Wednesday, May 10, 2017

Interview with Somerville novelist and bookseller-- Josh Cook.

Josh Cook

Interview with Somerville novelist and bookseller, Josh Cook.

Interview with Doug Holder

Josh Cook has for many years been an ubiquitous presence at Porter Square Books in Porter Square, Cambridge, where he works as a bookseller. Cook penned a detective novel recently,  An Exaggerated Murder, that has echoes of Sherlock Holmes, as well as the detective Auguste Dupin created by Edgar Allen Poe. I talked with him on my Somerville Community Access TV show, Poet to Poet/Writer to Writer.

Doug Holder: You told me you were influenced by fictional detectives Auguste Dupin, and Sherlock Holmes.

Josh Cook: It was always interesting to me that detective fiction started with the Gothic short story writer and poet Edgar Allen Poe. He created the detective Auguste Dupin, and Poe is highly identified with detective fiction. The detective in my book is very much Sherlock Holmes --style. Trike, my detective, uses evidence-based deduction, mixed with cold intellect. This whole genre that Poe started always starts out with strange, baffling stories. Holmes sprung from Dupin, and many detective stories since have sprung from Dupin. Later British Detective fiction is less about the case and more about the state of mind of the detective. What is so interesting about American detective heroes like Marlowe and Sam Spade --it isn't so much about the actual case they are involved in  (like in Holmes), but the emotions and moral compass they had to sort through.

DH: Trike has a bad cigarette addiction—why did you add this to an already complex character?

JC: If you look at American fiction many writers have their characters addicted to booze, TV, etc...We all have addictions of one sort or the other. Addictions are used to sort through the moral complexities of our society.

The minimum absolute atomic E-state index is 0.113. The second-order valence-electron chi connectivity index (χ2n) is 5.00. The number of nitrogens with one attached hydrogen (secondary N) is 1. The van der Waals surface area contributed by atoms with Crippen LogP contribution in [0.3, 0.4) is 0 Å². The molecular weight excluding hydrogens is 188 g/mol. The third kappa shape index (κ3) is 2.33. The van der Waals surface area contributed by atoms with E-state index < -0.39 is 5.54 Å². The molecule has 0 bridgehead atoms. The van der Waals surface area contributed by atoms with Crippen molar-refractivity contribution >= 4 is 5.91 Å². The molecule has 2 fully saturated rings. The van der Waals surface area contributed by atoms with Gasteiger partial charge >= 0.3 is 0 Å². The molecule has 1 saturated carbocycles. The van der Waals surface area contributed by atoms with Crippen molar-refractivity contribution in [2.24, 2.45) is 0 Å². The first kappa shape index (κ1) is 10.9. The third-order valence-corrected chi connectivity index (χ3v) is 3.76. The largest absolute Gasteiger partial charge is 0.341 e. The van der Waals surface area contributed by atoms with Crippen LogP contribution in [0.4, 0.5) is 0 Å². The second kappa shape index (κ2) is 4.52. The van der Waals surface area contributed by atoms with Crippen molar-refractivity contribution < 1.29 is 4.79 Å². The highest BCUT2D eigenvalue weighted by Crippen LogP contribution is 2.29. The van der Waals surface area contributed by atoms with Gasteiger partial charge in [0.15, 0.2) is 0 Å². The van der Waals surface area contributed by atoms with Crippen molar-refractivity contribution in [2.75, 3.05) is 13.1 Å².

DH: The city the novel is set in—seems sort of generic—there is no specific city mentioned.

JC: Well—stories can only bear so much weight. I felt this was the best way to tell the story. I wasn't thinking of any particular city. But—I set one scene in a gross Karaoke bar—and someone said, “ Hey—I know exactly where that bar is” That's very satisfying. I felt the the story could not wear the weight of Boston, for instance. It would have required the reader to keep too many things in his or her head.

DH: You have a number of characters that revolve around Trike—like his assistants Max and Lola. Are these composites of people you know?

JC: No one is a particular person. They do draw on people I know, my partner and other characters that I have experienced in fiction, etc...

DH: Your detective Trike is a pompous, pain in the butt-- type of guy. Why did use such an unlikable character?

JC: Sometimes you need a guy with no social graces to get the truth out. He needs to be tough and abrasive.

DH: Did you grow up in a literary family?

JC: I grew up in Lewiston, Maine. My mom worked in the schools as a guidance counselor—my father was a social worker. Both were big readers. Both of them read to me before bed. My grandparents were also big readers.

DH: How has it been working at Porter Square Books all these years?

JC: It has been fantastic. You see more and more booksellers who are publishing books. I get to see what is published now, and what will be published in the next six months. I have been able to establish relationships with publishers. Melville House published my novel. They are a publisher I liked and I pushed their book at the store. I feel I am part of a community working at Porter Square Books.

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